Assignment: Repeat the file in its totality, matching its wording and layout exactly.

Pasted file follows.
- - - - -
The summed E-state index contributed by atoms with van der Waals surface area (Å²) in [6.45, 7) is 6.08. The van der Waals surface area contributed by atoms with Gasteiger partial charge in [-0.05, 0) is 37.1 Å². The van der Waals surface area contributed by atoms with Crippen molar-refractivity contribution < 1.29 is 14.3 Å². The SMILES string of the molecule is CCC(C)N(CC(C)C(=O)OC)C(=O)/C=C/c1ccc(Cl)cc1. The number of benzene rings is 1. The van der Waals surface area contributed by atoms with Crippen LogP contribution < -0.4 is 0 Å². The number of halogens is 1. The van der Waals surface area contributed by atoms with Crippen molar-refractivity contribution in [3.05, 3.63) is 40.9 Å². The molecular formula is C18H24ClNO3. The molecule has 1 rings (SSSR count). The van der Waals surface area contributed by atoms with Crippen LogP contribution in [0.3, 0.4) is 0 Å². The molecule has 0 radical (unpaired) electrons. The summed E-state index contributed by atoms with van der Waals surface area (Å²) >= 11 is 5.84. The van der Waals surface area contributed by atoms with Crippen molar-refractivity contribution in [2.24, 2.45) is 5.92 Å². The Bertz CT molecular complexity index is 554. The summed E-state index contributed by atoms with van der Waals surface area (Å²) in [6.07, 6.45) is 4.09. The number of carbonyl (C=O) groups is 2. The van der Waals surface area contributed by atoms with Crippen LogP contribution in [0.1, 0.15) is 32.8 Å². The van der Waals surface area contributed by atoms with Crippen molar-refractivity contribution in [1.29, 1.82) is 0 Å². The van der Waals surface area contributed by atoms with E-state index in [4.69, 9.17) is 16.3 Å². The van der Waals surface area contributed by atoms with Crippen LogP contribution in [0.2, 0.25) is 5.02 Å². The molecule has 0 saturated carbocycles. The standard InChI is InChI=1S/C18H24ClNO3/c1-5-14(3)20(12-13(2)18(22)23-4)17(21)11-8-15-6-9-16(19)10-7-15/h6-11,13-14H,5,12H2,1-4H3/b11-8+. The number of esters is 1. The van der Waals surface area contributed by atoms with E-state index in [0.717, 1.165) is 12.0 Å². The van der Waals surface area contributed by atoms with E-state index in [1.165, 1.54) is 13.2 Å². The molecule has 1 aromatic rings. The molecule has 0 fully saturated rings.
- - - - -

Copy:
The summed E-state index contributed by atoms with van der Waals surface area (Å²) in [6.45, 7) is 6.08. The van der Waals surface area contributed by atoms with Gasteiger partial charge in [-0.05, 0) is 37.1 Å². The van der Waals surface area contributed by atoms with Crippen molar-refractivity contribution < 1.29 is 14.3 Å². The SMILES string of the molecule is CCC(C)N(CC(C)C(=O)OC)C(=O)/C=C/c1ccc(Cl)cc1. The number of benzene rings is 1. The van der Waals surface area contributed by atoms with Crippen LogP contribution < -0.4 is 0 Å². The number of halogens is 1. The van der Waals surface area contributed by atoms with Crippen molar-refractivity contribution in [3.05, 3.63) is 40.9 Å². The molecular formula is C18H24ClNO3. The molecule has 1 rings (SSSR count). The van der Waals surface area contributed by atoms with Crippen LogP contribution in [0.3, 0.4) is 0 Å². The molecule has 0 radical (unpaired) electrons. The summed E-state index contributed by atoms with van der Waals surface area (Å²) >= 11 is 5.84. The van der Waals surface area contributed by atoms with Crippen molar-refractivity contribution in [2.24, 2.45) is 5.92 Å². The Bertz CT molecular complexity index is 554. The summed E-state index contributed by atoms with van der Waals surface area (Å²) in [6.07, 6.45) is 4.09. The number of carbonyl (C=O) groups is 2. The van der Waals surface area contributed by atoms with Crippen LogP contribution in [0.1, 0.15) is 32.8 Å². The van der Waals surface area contributed by atoms with Crippen molar-refractivity contribution in [1.29, 1.82) is 0 Å². The van der Waals surface area contributed by atoms with E-state index in [4.69, 9.17) is 16.3 Å². The van der Waals surface area contributed by atoms with Crippen LogP contribution in [0.2, 0.25) is 5.02 Å². The molecule has 0 saturated carbocycles. The standard InChI is InChI=1S/C18H24ClNO3/c1-5-14(3)20(12-13(2)18(22)23-4)17(21)11-8-15-6-9-16(19)10-7-15/h6-11,13-14H,5,12H2,1-4H3/b11-8+. The number of esters is 1. The van der Waals surface area contributed by atoms with E-state index in [0.717, 1.165) is 12.0 Å². The van der Waals surface area contributed by atoms with E-state index in [1.165, 1.54) is 13.2 Å². The molecule has 1 aromatic rings. The molecule has 0 fully saturated rings.